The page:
Welcome to the world of real time news and to the Information Age. There’s no backing away now. We cannot pick and choose in which areas we interact with the world, or hide as though there are no outside forces affecting our lives here in Hawaii’i.

We’re all still adjusting, but this is a good thing. We aren’t only taking in information. We have something that is unique to the core of Hawai‘i, our aloha, that we can share instantaneously as well.

photo: Calerusnak at English Wikipedia

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PUEO to Rotary: TMT Offers Educational Opportunities We Shouldn’t Miss

Keahi Warfield, president of the native Hawaiian group Perpetuating Unique Education Opportunities (PUEO), spoke at the Rotary Club of Honolulu Tuesday. He said the Thirty Meter Telescope (TMT) offers educational opportunities we shouldn’t pass up.

PUEO
Keahi Warfield, PUEO President

Rotary sign

PUEO
Mitch D’Olier, past president of the Rotary Club of Honolulu

From the Honolulu Star-Advertiser:

Pro-telescope group touts educational benefits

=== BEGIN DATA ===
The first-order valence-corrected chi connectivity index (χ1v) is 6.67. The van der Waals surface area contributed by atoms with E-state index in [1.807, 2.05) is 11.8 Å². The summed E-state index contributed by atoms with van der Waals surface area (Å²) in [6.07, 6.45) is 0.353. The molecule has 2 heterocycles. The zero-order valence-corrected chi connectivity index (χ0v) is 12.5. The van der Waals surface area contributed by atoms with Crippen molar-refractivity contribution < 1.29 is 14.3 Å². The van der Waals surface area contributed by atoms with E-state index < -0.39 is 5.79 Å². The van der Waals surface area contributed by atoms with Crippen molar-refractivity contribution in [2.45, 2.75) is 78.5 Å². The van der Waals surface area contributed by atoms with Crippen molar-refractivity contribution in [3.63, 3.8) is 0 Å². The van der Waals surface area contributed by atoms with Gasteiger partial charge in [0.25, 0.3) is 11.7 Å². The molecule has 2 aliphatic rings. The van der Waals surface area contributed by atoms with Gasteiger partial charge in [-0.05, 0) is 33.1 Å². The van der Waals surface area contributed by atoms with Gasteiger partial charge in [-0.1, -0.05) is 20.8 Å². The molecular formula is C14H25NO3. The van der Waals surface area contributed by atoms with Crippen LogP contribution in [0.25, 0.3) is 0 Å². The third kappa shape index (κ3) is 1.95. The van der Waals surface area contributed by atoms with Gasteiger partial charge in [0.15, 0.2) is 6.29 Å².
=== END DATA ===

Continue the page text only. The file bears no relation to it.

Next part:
By Jennifer Sinco Kelleher, Associated Press

August 17, 2016

Building a giant telescope atop Mauna Kea will come with educational opportunities that Hawaii shouldn’t close the door to, the president of a Native Hawaiian group that supports the project said.

Perpetuating Unique Educational Opportunities President Keahi Warfield told a Waikiki hotel banquet room filled with members of the Rotary Club of Honolulu on Tuesday that he believes there’s a “silent majority” of the public who support the Thirty Meter Telescope….

Read the rest

And I strongly agree – both that the TMT has educational opportunities for our Big Island keiki that we cannot pass up, and about the “silent majority” in favor of the project.